Just before Christmas our television screens were filled with images of revellers gathered in bars, cracking open champagne and celebrating. Just before New Year almost identical scenes were broadcast again. In both cases the celebrants were ordinary working-class people overjoyed at a piece of news they had just received. Apart from the fact that smiles were broadened in the first case with champagne and in the second with beer, there was another crucial difference between the two sets of celebrants.
News of a massive lottery windfall had led to the spontaneous pre Christmas rejoicing. Many of those beaming at the camera and spraying champagne over each other had just become millionaires. However, the post Christmas cheers resounding through the streets of the tiny Castile village, Villar de Cañas, were in response to a government announcement that a nuclear waste storage facility was to be located close by. On hearing the news, the mayor, José María Sáiz, and a number of villagers gathered in the only bar for miles around, cheered wildly and raised their beer bottles to toast to a brighter future for the 450 inhabitants of the locality. Grinning at the television camera, Sáiz declared,
“We have won the lottery, not once, but for sixty consecutive years.” This was not an opinion shared by “Disgusted from
” who phoned the nearby council offices protesting that the jubilant villagers were “subnormal”. Cuenca
My initial reaction to the Villar de Cañas celebrations was incredulity. Surely, I must have misheard, misunderstood or missed a vital element in the story. But no, I hadn’t. These people really were overjoyed that the facility was coming to their town, where it is to remain for at least sixty years as home to around 6,700 tons of radioactive waste. For them the waste represents employment opportunities. Estimates suggest that 450 jobs will be created directly in the installation and a further 700 will be generated indirectly through work setting up the 750 million euro investment.
This is the first installation of its kind in
. Currently, waste generated by Spanish nuclear power stations is sent for storage to neighbouring Spain . That will change when Villar de Cañas opens its doors for business. The village had, along with seven other locations on the peninsula, put in a bid to host the facility and it won. For the decision makers in the Spanish government the fact that there are no railways linking Villar with the rest of the peninsula, meaning the radioactive material will have to be transported by road, and that there is a lack of qualified personnel in the locality were not significant obstacles. It was chosen regardless. France
To my relief, they bypassed hopeful candidates like the nearby town of
Ascó, in province, in favour of Villar.* Disgruntled members of Ascó local council condemned the decision as politically motivated and are planning to appeal it. They may be right about the political motivation. The Villar de Cañas mayor represents the conservative ruling party, the PP, which was only elected to government last November … one month before the announcement that his town had won its bid to host the storage facility. Tarragona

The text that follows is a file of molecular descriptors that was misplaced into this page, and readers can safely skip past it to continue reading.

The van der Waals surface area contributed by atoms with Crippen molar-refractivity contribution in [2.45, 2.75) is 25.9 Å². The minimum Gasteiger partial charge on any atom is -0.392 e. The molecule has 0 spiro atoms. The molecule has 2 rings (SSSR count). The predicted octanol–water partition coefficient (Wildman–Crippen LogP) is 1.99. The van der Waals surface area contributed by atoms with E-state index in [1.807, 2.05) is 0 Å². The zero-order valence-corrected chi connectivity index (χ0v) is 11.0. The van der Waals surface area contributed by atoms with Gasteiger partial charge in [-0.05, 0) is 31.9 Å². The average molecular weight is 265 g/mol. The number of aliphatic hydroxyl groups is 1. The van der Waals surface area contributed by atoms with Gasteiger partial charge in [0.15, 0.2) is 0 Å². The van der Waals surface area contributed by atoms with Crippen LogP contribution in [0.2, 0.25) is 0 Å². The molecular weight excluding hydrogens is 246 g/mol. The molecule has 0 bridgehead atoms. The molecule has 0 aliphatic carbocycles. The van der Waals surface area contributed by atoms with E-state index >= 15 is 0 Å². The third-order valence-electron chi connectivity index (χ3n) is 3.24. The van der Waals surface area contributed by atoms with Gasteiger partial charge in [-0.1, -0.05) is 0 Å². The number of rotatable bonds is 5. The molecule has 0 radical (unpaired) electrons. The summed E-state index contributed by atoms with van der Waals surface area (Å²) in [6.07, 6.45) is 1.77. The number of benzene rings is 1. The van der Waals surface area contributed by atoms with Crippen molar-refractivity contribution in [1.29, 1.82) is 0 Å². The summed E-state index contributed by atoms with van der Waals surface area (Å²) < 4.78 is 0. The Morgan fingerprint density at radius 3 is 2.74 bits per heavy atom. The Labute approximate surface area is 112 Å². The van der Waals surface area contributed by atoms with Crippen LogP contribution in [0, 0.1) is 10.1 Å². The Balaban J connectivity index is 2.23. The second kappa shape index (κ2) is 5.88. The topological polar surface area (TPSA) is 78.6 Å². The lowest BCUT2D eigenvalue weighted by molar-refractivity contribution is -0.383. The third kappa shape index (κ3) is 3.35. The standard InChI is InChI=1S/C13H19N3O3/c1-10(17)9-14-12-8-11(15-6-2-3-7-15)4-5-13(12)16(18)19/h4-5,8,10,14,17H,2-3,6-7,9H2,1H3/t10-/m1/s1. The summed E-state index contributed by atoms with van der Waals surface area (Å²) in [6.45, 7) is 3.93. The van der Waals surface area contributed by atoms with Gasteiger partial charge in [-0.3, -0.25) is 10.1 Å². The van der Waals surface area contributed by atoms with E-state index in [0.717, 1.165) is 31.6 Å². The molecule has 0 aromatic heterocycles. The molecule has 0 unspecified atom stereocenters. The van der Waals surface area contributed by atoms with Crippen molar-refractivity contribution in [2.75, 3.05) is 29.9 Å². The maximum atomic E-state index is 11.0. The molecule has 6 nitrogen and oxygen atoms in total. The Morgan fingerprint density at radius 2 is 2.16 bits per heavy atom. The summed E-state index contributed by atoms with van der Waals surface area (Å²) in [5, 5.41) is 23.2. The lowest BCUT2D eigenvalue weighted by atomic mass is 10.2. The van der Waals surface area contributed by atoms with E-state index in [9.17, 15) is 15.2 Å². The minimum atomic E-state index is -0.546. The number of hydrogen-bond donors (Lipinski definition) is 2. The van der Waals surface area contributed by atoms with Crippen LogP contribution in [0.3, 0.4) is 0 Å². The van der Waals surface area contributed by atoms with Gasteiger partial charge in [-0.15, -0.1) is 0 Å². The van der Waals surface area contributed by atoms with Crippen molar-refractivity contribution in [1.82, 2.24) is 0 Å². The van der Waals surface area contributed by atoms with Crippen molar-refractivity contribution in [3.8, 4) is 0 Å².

It is perhaps more likely that opposition was a key factor influencing the choice of Villar over other locations. The Catalan parliament was against opening the facility on its territory, in Ascó, and this can’t have gone down too well in
. Furthermore, if I follow those suspicious thoughts of mine through the dark and murky hinterland that lies behind political decisions, I quickly come upon what could be the real reason why those disgruntled Catalan councillors in Ascó may be right. Local opposition to the facility in Villar is weak. On the very afternoon of the announcement 150 people joined a protest … in Madrid , Cuenca 75 kilometres away. That was it.
“Ecologists shouldn’t be so uptight about this. It’s not so bad. Dam it. There is a risk in everything in life …”
Television images of Villar have captured the desolate and deserted streets of a mid-winter
village that looks entirely uninviting. Abandoned by more than half its population, - young people who have left in search of jobs over the past four decades - Villar has become a ghost town. One of the villagers was quoted as saying, Castile
“They talk about bringing a nuclear cemetery here. The cemetery was already here because the cemetery is the only thing that works in this place. The number of dead goes up while only one baby is born every two years.”
Locals are confident now that the promise of work will expand the population and inject new life into the village.
Once I had overcome my incredulity on hearing the news, my second impulse was to sneer at the naïveté of the villagers and their political representatives from the ranks of the disgusted. I wanted to ridicule these bumpkins but I couldn’t. Seeing those hopeful faces and listening to their expressions of trust in the decision makers saddened me. Only despair could have driven them to welcome nuclear waste into their neighbourhood. Economic circumstances, the crisis of unemployment, mounting debt and general hopelessness – as well as manipulating politicians – have all eroded their critical faculties. The long-standing healthy mistrust of authority that has been a catalyst for change throughout Spanish history was nowhere to be seen.
I leave the last word with Mayor Sáiz, who brushed aside unease about the decision, which he emphasised, has been “unanimously approved by deputies in parliament. Would they want something that is harmful for the people of
Maybe someone should send that man on a junket to Fukishima in
*No reason to be smug here though. There are already three nuclear power stations in